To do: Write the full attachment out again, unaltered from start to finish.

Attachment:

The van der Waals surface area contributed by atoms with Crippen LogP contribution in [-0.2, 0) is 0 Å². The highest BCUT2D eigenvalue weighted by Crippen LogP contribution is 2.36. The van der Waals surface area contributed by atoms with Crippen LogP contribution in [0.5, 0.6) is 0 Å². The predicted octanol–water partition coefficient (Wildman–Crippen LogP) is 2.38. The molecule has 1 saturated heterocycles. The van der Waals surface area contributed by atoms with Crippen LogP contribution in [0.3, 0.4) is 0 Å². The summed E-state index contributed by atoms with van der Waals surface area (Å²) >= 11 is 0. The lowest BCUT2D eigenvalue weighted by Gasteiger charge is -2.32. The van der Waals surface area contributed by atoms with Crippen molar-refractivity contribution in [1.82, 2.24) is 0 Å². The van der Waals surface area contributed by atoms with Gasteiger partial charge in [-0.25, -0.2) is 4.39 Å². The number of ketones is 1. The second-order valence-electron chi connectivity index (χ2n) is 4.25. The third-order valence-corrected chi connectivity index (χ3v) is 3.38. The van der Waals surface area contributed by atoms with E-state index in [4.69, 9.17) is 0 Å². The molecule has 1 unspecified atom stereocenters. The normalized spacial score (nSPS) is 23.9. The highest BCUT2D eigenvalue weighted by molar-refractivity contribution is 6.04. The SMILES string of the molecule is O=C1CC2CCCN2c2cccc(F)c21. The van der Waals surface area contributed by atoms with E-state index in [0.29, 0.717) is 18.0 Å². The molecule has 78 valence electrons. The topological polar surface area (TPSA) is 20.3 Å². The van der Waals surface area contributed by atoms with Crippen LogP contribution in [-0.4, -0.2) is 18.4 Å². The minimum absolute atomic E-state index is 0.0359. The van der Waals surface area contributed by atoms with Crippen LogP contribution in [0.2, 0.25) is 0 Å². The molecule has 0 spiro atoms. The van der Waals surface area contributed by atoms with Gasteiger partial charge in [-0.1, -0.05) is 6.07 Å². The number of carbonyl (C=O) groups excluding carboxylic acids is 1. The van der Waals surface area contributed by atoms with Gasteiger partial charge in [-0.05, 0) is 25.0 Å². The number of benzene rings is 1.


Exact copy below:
The van der Waals surface area contributed by atoms with Crippen LogP contribution in [-0.2, 0) is 0 Å². The highest BCUT2D eigenvalue weighted by Crippen LogP contribution is 2.36. The van der Waals surface area contributed by atoms with Crippen LogP contribution in [0.5, 0.6) is 0 Å². The predicted octanol–water partition coefficient (Wildman–Crippen LogP) is 2.38. The molecule has 1 saturated heterocycles. The van der Waals surface area contributed by atoms with Crippen LogP contribution in [0.3, 0.4) is 0 Å². The summed E-state index contributed by atoms with van der Waals surface area (Å²) >= 11 is 0. The lowest BCUT2D eigenvalue weighted by Gasteiger charge is -2.32. The van der Waals surface area contributed by atoms with Crippen molar-refractivity contribution in [1.82, 2.24) is 0 Å². The van der Waals surface area contributed by atoms with Gasteiger partial charge in [-0.25, -0.2) is 4.39 Å². The number of ketones is 1. The second-order valence-electron chi connectivity index (χ2n) is 4.25. The third-order valence-corrected chi connectivity index (χ3v) is 3.38. The van der Waals surface area contributed by atoms with E-state index in [4.69, 9.17) is 0 Å². The molecule has 1 unspecified atom stereocenters. The normalized spacial score (nSPS) is 23.9. The highest BCUT2D eigenvalue weighted by molar-refractivity contribution is 6.04. The SMILES string of the molecule is O=C1CC2CCCN2c2cccc(F)c21. The van der Waals surface area contributed by atoms with E-state index in [0.29, 0.717) is 18.0 Å². The molecule has 78 valence electrons. The topological polar surface area (TPSA) is 20.3 Å². The van der Waals surface area contributed by atoms with Crippen LogP contribution in [-0.4, -0.2) is 18.4 Å². The minimum absolute atomic E-state index is 0.0359. The van der Waals surface area contributed by atoms with Crippen LogP contribution in [0.2, 0.25) is 0 Å². The molecule has 0 spiro atoms. The van der Waals surface area contributed by atoms with Gasteiger partial charge in [-0.1, -0.05) is 6.07 Å². The number of carbonyl (C=O) groups excluding carboxylic acids is 1. The van der Waals surface area contributed by atoms with Gasteiger partial charge in [-0.05, 0) is 25.0 Å². The number of benzene rings is 1.